What You Need to Know about cooling
There are two types of cooling that should be considered if you want to make your home more appropriate: comfort cooling and process cooling. Comfort cooling is the same type of cooling system that can be found in residential houses and office buildings. It is made to cool spaces mainly to create comfortable temperatures for occupants.
The process of cooling is generally less familiar to the typical consumer. Although, it is no less common than comfort cooling. Process cooling is designed for heat processing and removing large amounts of heat from a space, which is typically done with a chiller system. Chiller systems are commonly found in data centers, plastic injection molding and airports and hospitals - huge buildings requiring a lot of heat to be removed.
Chiller systems are originally used for high heat and large commercial environments. The main reason is that they provide a number of benefits over process cooling under such circumstances:
- N+1 excess is much more cost useful with a chiller system. In order to provide full system redundancy, with comfort cooling systems, other cooling unit is required for each room. With chiller systems, only one additional chiller unit is needed for the entire system for providing full system redundancy. This shortening in equipment needs results in system redundancy being much more cost active with a chiller system.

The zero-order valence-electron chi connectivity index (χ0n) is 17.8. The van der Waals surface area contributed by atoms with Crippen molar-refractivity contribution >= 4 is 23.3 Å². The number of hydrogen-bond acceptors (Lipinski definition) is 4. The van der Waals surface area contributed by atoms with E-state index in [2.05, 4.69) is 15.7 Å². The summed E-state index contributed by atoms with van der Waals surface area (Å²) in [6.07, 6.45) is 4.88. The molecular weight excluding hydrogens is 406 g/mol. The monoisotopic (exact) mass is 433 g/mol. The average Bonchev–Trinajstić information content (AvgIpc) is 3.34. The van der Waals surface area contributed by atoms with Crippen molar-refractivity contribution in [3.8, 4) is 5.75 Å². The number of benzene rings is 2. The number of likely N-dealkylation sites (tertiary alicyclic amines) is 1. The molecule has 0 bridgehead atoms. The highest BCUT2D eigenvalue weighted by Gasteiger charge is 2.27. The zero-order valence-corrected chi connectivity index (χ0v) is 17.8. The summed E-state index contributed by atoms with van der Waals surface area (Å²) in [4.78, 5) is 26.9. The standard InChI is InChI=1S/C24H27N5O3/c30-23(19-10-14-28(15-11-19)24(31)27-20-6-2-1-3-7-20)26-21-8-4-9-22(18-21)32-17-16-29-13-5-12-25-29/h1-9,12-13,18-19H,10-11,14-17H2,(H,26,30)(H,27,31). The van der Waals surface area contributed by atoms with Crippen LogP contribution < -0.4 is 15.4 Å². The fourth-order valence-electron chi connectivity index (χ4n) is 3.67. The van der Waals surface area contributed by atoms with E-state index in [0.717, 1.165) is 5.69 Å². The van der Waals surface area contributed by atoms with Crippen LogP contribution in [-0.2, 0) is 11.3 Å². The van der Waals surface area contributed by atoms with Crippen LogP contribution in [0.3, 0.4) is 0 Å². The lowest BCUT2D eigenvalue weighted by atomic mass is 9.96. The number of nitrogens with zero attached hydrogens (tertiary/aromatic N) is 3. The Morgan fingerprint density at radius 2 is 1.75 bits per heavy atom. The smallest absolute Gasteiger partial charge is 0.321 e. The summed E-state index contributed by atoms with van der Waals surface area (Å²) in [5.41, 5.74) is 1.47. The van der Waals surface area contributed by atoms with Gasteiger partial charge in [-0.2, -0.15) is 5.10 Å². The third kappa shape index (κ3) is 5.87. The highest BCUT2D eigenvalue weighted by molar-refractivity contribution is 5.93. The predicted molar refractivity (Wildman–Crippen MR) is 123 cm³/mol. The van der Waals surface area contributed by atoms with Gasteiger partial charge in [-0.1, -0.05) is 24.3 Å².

- Distinctive to indoor gardening, chiller systems are more cost effective when designed to be used on a “flipped” light schedule than comfort cooling.Among comfort cooling, the number of compressors remains the same, equally if only half of the available lights will be turned on at a single time. This is because of the individual compressors being tied to individual rooms. With chiller systems, it is possible to reduce the number of compressors needed by half when running on a “flipped” light schedule. Considering that the compressors are tied to the overall system, and not individual rooms, the amount of equipment needed can be based on the peak load of the system, noticeably than the number of rooms.
- Free cooling in the winter. With chiller systems, it is possible to add dry coolers to the system in order to cool water during the winter beyond running the compressors. This chilled water can then be used to cool the interior of the building without ever coming into direct contact with the air in the room. Willingly, with common cooling systems, in order to achieve free cooling in the winter, outside air must be brought into the grow room. This may cause a huge amount of problems, including the introduction of pathogens, reduction in CO2 levels and humidity spikes.
- Chiller systems do not require ducting, rather using plumbing. Ducting is expensive and creates an ideal breeding ground for mold and other pathogens if not cleaned frequently. Instead, chiller systems utilize plumbing to move liquid throughout the facility, allowing for sealed rooms and a cleaner form of cooling rooms.
Know your options when selecting HVAC for a garden environment, and consider these factors before making your final selection. With monthly cooling costs amounting to as much as 46% of electricity usage, the system you choose will have a large impact on your company’s bottom line.